The forest fires blazing through Thailand could be connected to land clearing for livestock, some campaigners say.
The fires, which reportedly started in late March, have badly affected the north of the country. Mashable SE Asia says the majority of the fires were believed to have started at the Doi Suthep-Pui National Park in Chiang Mai's Muang district.
There are few reports of the fires, which according to social media posts, have left many people dead. Thousands of animals also appear to have been killed by the blazes.
Now campaigners have suggested that 'slash-and-burn' practices - where people raze down forest to clear space to raise livestock - could be a factor.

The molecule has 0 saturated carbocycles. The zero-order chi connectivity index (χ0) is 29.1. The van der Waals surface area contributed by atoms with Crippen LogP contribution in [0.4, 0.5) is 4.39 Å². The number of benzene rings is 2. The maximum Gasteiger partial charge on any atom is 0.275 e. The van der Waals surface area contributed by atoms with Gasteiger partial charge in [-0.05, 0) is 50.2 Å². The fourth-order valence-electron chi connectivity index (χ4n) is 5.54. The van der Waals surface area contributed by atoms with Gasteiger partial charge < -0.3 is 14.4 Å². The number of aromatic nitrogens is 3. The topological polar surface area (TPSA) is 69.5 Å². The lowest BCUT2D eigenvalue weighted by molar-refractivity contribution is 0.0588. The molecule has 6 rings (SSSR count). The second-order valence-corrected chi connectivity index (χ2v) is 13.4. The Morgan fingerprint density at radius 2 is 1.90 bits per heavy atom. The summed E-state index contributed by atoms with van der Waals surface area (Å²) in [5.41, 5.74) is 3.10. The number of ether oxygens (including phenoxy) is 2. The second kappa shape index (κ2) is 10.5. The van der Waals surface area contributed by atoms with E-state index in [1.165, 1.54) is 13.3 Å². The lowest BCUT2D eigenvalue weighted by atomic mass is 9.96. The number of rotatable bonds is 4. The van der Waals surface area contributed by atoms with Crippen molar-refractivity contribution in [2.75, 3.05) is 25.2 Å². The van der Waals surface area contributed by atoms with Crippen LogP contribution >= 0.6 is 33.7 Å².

According to the Climate Save Movement: "As the whole world turns their attention towards COVID-19, forest fires are tearing their way through Thailand.
"Countless villagers and wild animals are losing their lives with no international support being offered. Many of the fires are thought to be due to 'slash-and-burn' practices, where land is cleared to raise farmed animals such as cows."
According to the Bangkok Post, an unnamed source said that 'several fires near Hmong villages within the park and in nearby Hang Dong district were found to have been deliberately set'.
The source added that local villagers in the area 'have been instructed not to engage in slash-and-burn farming until April 30'.
Thailand’s environment minister, Varawut Silpa-archa, blamed foragers and arsonists for some of the fires.